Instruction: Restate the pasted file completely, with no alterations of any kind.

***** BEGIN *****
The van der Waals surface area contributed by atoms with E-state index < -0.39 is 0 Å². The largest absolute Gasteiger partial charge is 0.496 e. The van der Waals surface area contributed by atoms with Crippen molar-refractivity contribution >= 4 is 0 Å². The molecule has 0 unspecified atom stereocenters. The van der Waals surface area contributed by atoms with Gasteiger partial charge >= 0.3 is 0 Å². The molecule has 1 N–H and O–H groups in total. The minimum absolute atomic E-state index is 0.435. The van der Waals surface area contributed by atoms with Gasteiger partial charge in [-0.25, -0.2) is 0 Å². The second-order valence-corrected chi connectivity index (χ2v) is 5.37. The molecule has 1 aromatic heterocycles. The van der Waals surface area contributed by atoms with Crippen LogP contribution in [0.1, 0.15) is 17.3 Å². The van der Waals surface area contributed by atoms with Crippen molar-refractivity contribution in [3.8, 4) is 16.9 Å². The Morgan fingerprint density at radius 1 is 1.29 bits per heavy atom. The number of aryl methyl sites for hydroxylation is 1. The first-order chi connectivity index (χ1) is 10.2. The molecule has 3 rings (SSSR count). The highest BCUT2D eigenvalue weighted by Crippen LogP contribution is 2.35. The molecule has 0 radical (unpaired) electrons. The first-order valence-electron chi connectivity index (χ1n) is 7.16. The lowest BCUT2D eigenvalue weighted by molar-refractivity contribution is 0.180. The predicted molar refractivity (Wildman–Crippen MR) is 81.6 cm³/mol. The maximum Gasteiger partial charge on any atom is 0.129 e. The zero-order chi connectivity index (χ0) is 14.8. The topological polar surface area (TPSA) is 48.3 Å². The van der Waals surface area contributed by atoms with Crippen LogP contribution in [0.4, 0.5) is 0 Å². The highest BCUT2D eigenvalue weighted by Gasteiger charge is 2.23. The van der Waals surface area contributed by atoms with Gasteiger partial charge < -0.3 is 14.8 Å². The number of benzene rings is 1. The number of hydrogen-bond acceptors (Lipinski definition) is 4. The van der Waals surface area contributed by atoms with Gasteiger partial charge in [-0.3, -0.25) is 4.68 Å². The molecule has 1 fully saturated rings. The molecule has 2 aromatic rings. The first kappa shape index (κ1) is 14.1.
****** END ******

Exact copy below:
The van der Waals surface area contributed by atoms with E-state index < -0.39 is 0 Å². The largest absolute Gasteiger partial charge is 0.496 e. The van der Waals surface area contributed by atoms with Crippen molar-refractivity contribution >= 4 is 0 Å². The molecule has 0 unspecified atom stereocenters. The van der Waals surface area contributed by atoms with Gasteiger partial charge >= 0.3 is 0 Å². The molecule has 1 N–H and O–H groups in total. The minimum absolute atomic E-state index is 0.435. The van der Waals surface area contributed by atoms with Gasteiger partial charge in [-0.25, -0.2) is 0 Å². The second-order valence-corrected chi connectivity index (χ2v) is 5.37. The molecule has 1 aromatic heterocycles. The van der Waals surface area contributed by atoms with Crippen LogP contribution in [0.1, 0.15) is 17.3 Å². The van der Waals surface area contributed by atoms with Crippen molar-refractivity contribution in [3.8, 4) is 16.9 Å². The Morgan fingerprint density at radius 1 is 1.29 bits per heavy atom. The number of aryl methyl sites for hydroxylation is 1. The first-order chi connectivity index (χ1) is 10.2. The molecule has 3 rings (SSSR count). The highest BCUT2D eigenvalue weighted by Crippen LogP contribution is 2.35. The molecule has 0 radical (unpaired) electrons. The first-order valence-electron chi connectivity index (χ1n) is 7.16. The lowest BCUT2D eigenvalue weighted by molar-refractivity contribution is 0.180. The predicted molar refractivity (Wildman–Crippen MR) is 81.6 cm³/mol. The maximum Gasteiger partial charge on any atom is 0.129 e. The zero-order chi connectivity index (χ0) is 14.8. The topological polar surface area (TPSA) is 48.3 Å². The van der Waals surface area contributed by atoms with Crippen LogP contribution in [0.4, 0.5) is 0 Å². The highest BCUT2D eigenvalue weighted by Gasteiger charge is 2.23. The van der Waals surface area contributed by atoms with Gasteiger partial charge < -0.3 is 14.8 Å². The number of benzene rings is 1. The number of hydrogen-bond acceptors (Lipinski definition) is 4. The van der Waals surface area contributed by atoms with Gasteiger partial charge in [-0.3, -0.25) is 4.68 Å². The molecule has 1 fully saturated rings. The molecule has 2 aromatic rings. The first kappa shape index (κ1) is 14.1.